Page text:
Laos Attracts Foreign Travelers With Pristine Nature
By Kang Hyun-kyung
Laos, which is the destination of Southeast Asia's most pristine natural landscape and intact cultures, has attracted many foreign tourists over the past years because of its government's three-pillar tourism policy ― eco-, culture- and agro-tourism, said the leader of the country.
``Laos is a country of culture and historical sites as well as its beautiful natural tourism sites, and this trait attracts tourists from all over the world,'' said Prime Minister Bouasone Bouphavanh.
In an interview with The Korea Times, he said education and Lao people's understanding of the importance of traditional culture were the key that enabled the country to preserve its own unique cultural traits in an era of globalization.
``Laos has fine and unique tradition where its ancestors have been teaching, educating the new generations to preserve our valued tradition. Although the Lao people recently have been influenced greatly by multi-culture, they have maintained their own unique culture due to their ancestors' education,'' said the prime minister.
Theravada Buddhism is the professed religion of about 90 percent of Lao people and the impact of Buddhism to their daily life is immense.
Prime Minister Bouphavanh went over a specific example of his country's preserving its traditional culture intact.
When traveling to Laos, travelers will encounter Lao women wearing ``sin", a traditional Lao woman's skirt, who will show their respect to the foreigners by performing Nop, a greeting in the local language, he said.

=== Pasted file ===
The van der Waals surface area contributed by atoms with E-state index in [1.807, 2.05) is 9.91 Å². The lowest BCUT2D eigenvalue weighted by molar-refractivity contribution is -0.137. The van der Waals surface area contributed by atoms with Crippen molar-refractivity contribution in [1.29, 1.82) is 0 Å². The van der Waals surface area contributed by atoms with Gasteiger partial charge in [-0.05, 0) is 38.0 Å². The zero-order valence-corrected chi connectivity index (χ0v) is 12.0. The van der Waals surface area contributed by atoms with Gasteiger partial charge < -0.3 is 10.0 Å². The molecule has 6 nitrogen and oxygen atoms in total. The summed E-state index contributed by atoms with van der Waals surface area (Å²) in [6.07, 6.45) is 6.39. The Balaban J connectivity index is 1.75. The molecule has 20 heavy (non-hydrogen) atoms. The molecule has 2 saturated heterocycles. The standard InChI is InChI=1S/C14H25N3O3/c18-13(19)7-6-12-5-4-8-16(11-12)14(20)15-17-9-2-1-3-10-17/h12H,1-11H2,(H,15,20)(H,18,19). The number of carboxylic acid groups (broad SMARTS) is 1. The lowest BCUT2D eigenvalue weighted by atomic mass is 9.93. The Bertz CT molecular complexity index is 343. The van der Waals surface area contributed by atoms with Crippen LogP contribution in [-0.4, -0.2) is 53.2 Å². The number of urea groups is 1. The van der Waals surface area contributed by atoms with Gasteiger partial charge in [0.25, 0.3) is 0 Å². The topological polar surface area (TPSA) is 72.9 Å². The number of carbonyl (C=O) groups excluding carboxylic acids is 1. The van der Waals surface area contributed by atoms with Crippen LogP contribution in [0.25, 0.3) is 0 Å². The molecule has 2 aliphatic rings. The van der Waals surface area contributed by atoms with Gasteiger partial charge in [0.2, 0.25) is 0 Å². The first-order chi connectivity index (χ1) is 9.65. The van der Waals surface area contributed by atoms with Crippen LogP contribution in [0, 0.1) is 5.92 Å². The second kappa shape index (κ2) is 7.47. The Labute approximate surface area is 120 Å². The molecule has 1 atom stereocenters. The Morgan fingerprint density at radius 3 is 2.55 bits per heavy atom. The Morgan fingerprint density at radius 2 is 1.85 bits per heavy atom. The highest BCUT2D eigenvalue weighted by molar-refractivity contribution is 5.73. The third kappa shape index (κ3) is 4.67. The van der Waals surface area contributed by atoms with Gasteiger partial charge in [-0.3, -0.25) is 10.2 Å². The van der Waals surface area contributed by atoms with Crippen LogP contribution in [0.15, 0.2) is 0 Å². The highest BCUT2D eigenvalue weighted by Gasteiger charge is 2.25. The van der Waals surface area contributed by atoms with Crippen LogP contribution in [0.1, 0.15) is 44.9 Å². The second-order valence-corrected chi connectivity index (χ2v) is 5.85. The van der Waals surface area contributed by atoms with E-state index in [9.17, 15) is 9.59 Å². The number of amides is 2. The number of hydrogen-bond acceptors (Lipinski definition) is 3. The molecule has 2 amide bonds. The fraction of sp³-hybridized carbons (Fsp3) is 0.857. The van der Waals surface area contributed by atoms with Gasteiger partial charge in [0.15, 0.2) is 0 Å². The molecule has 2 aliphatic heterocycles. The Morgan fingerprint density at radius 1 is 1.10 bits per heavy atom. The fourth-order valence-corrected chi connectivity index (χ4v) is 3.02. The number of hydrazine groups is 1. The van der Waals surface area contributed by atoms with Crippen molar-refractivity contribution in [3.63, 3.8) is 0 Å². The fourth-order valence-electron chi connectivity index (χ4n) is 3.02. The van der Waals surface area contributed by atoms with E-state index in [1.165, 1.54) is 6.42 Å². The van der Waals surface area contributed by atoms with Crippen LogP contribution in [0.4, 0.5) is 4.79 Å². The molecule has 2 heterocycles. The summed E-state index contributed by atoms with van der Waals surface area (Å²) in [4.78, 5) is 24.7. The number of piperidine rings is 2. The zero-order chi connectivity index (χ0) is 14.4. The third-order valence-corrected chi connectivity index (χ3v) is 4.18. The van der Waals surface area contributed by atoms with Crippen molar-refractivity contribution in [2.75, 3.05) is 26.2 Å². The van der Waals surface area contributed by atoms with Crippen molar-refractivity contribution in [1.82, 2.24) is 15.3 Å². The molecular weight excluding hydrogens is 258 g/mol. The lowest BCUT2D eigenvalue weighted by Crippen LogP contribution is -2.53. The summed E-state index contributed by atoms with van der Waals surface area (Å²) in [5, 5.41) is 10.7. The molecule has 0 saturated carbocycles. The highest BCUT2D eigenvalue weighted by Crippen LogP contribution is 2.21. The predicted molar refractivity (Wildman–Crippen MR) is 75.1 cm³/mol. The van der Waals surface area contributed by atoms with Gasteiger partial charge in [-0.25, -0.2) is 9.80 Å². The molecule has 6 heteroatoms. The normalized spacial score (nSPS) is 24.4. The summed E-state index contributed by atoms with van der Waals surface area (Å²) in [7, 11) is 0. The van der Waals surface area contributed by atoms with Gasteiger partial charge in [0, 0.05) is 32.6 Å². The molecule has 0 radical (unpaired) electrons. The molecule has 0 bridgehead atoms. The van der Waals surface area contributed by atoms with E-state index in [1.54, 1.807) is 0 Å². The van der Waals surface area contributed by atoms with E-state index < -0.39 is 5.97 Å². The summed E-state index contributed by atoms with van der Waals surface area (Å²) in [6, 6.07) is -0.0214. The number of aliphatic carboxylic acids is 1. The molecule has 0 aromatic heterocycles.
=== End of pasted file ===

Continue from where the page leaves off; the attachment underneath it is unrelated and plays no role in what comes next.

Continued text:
Being located in the center of Indochina, Laos shares borders with China, Myanmar, Thailand, Cambodia and Vietnam and 70 percent of its territory is mountainous.
Asked about the political situation, the prime minister claimed that the country has become a stable and peaceful one.
``Since we have established Laos in 1975, it has become the most stable and peaceful country in the region. And the political stability, along with its breath-taking natural environment, has attracted many foreign travelers with the government's effective promotion of eco-, culture- and agro-tourism,'' he said.
Economic Ties With Korea
Korea is a donor country that has provided soft loans and other economic assistance to the Southeast Asian country.
The prime minister stressed that Laos and Korea have maintained ``fine cooperation'' in several fields in recent years.
``Korea has granted Official Development Assistance (ODA) to our country to help three main sectors such as rural development, education and public health. Korea has also provided soft loans from the Economic Development Cooperation Fund, a bilateral ODA loan program, in order to assist the educational project, infrastructure building and other projects in agricultural and cultural sectors, investment and trade,'' he said.
As a trade-dependent economy, the prime minister noted that Laos has taken a variety of measures in order to reduce the possible negative impacts of the global financial meltdown starting from Wall Street last year to its economy.